Influenza Vaccination Rates Among Health Care Personnel Remain Well Below National Goal

National Foundation for Infectious Diseases Highlights Critical Need for

Improved Rates; Illustrates Best Practices

Feb 27, 2008, 00:00 ET from National Foundation for Infectious Diseases

    BETHESDA, Md., Feb. 27 /PRNewswire/ -- In response to recent data
 revealing that only 42 percent of health care personnel have received their
 annual influenza vaccination, the National Foundation for Infectious
 Diseases (NFID) has published two new reports: a Call to Action urging
 health care personnel to receive annual influenza vaccines and a Best
 Practices report illustrating innovative programs for increasing
 immunization rates.
     These reports are part of a major initiative led by NFID to address the
 critical need to improve influenza vaccination rates among health care
 personnel. Despite many public health organizations' recommendations that
 health care personnel be vaccinated, the Centers for Disease Control and
 Prevention (CDC) data reveal that more than half do not receive their
 annual influenza vaccination.
     "Too many valuable health care personnel risk contracting influenza
 because they have not been vaccinated," said William Schaffner, M.D., Vice
 President, NFID. "Even more troubling is the fact that these employees risk
 spreading the virus among the sick and often immunocompromised patients
 under their care. These reports, together, elevate awareness of the
 implications of unvaccinated health care personnel and offer health
 facilities innovative solutions for increasing influenza vaccination among
 their employees."
     Call to Action Sheds Light on Vaccination Gaps
     The Call to Action, "Influenza Immunization among Health Care
 Personnel," urges employers to dedicate adequate resources to ensure
 influenza immunization in the workplace. Health care personnel include all
 persons working in health care settings, including home health care, who
 have contact with patients.
     Unvaccinated health facility employees can be a significant source of
 influenza virus transmission -- among each other and to patients. Indeed,
 the Call to Action report cites resources suggesting that unvaccinated
 health care personnel can be a key cause of influenza outbreaks in health
 care settings. One example is a 65-person outbreak in a long-term care
 facility in which only one in 10 health care personnel was vaccinated
 against influenza -- resulting in hospitalizations and a few deaths.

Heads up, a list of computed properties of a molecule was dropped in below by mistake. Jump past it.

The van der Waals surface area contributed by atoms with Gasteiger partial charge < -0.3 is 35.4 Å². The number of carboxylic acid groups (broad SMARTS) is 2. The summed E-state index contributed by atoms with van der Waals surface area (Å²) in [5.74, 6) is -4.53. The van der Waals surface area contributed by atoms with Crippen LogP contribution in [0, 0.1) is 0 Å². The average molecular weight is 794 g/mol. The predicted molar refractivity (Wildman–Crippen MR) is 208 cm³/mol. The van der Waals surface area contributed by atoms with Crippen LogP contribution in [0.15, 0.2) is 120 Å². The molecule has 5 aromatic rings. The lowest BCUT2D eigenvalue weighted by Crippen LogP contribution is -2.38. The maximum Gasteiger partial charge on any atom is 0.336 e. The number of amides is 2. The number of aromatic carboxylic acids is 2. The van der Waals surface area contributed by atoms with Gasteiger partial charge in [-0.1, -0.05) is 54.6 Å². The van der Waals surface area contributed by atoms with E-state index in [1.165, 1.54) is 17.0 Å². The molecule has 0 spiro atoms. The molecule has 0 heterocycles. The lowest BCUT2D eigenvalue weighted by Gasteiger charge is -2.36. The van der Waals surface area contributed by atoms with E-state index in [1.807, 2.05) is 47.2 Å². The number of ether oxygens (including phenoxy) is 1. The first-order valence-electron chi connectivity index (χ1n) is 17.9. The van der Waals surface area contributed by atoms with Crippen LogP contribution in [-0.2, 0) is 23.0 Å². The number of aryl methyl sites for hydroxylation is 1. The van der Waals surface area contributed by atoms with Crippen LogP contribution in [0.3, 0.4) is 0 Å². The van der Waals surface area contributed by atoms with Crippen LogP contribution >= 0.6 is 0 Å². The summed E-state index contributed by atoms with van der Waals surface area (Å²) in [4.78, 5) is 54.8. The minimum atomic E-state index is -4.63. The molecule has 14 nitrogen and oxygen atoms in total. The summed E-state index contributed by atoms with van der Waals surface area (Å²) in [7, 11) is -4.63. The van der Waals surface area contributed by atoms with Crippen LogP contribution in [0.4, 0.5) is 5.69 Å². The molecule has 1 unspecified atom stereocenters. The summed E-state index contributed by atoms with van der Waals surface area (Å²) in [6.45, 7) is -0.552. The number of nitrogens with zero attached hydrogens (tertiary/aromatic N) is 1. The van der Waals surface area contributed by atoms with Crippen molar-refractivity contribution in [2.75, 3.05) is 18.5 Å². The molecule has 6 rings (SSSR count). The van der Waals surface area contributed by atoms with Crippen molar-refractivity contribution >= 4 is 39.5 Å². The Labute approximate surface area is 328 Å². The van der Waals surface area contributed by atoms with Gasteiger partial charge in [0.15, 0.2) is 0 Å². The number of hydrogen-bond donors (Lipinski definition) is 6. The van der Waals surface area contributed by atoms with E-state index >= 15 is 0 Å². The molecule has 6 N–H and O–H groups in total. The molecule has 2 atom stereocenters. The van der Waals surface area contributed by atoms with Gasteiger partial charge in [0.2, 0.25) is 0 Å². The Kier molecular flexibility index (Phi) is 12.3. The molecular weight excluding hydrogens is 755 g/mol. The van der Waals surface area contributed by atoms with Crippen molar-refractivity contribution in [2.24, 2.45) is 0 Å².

Influenza can put a significant economic burden on employers and all
 workplace environments. Influenza outbreaks force employees to cover shifts
 and rearrange schedules, causing unnecessary stress. Conversely, fewer
 cases of influenza among staff mean fewer sick days and hospitalizations.
     Four years ago, the CDC issued recommendations encouraging health care
 personnel vaccination; since then, however, vaccination rates have
 fluctuated and they remain unacceptably low. These rates have led NFID and
 its supporters to resume and build on previous public health efforts to
 increase influenza vaccination rates.
     Best Practices Report: Strategies to Increase HCP Immunization Rates
     The content of the report, "Immunizing Healthcare Personnel Against
 Influenza: A Report on Best Practices," was derived from a recent
 roundtable meeting involving representatives from several national
 organizations, including the American Medical Association, CDC, and The
 Joint Commission, to discuss the successes and challenges of immunization
 practices. These same groups, among others, also support NFID in its Call
 to Action report.
     Programs developed by Virginia Mason Medical Center, St. Jude
 Children's Research Center, Kaiser Permanente of Northern California and
 Cleveland Clinic successfully increased influenza vaccination rates among
 health care personnel. While each case study reveals its successes, each
 also illustrates the discussions and obstacles that occurred during the
 process. The report also includes an extensive overview of state
 legislative and regulatory efforts to increase influenza immunization rates
 among health care personnel.
     "This report outlines the complexities of implementing effective
 workforce immunization programs that serve to protect both health care
 personnel and the patients they serve," noted Susan J. Rehm, M.D., Medical
 Director, NFID. "We've found that providers across various health care
 settings struggle with the same issues when it comes to immunizing staff
 against influenza-issues like voluntary participation, addressing concerns
 about safety and efficacy, convenience."
A variety of approaches and activities outlined in these reports, include: -- Mobile vaccination cart programs -- Free vaccinations on-site -- Intensive education and awareness programs -- Use of new technologies -- Signed declination forms -- State legislation and mandate programs Both reports are available on NFID's Web site at The Health Care Personnel Call to Action was made possible through an unrestricted educational grant to NFID from sanofi pasteur. The Best Practices report was made possible through funding support to NFID from CSL Biotherapies. About the National Foundation for Infectious Diseases The National Foundation for Infectious Diseases (NFID) is a non-profit, tax-exempt (501c3) organization founded in 1973 and dedicated to educating the public and healthcare professionals about the causes, treatment and prevention of infectious diseases. Contact: Sharon Cooper-Kerr
(301) 656-0003 x 18

SOURCE National Foundation for Infectious Diseases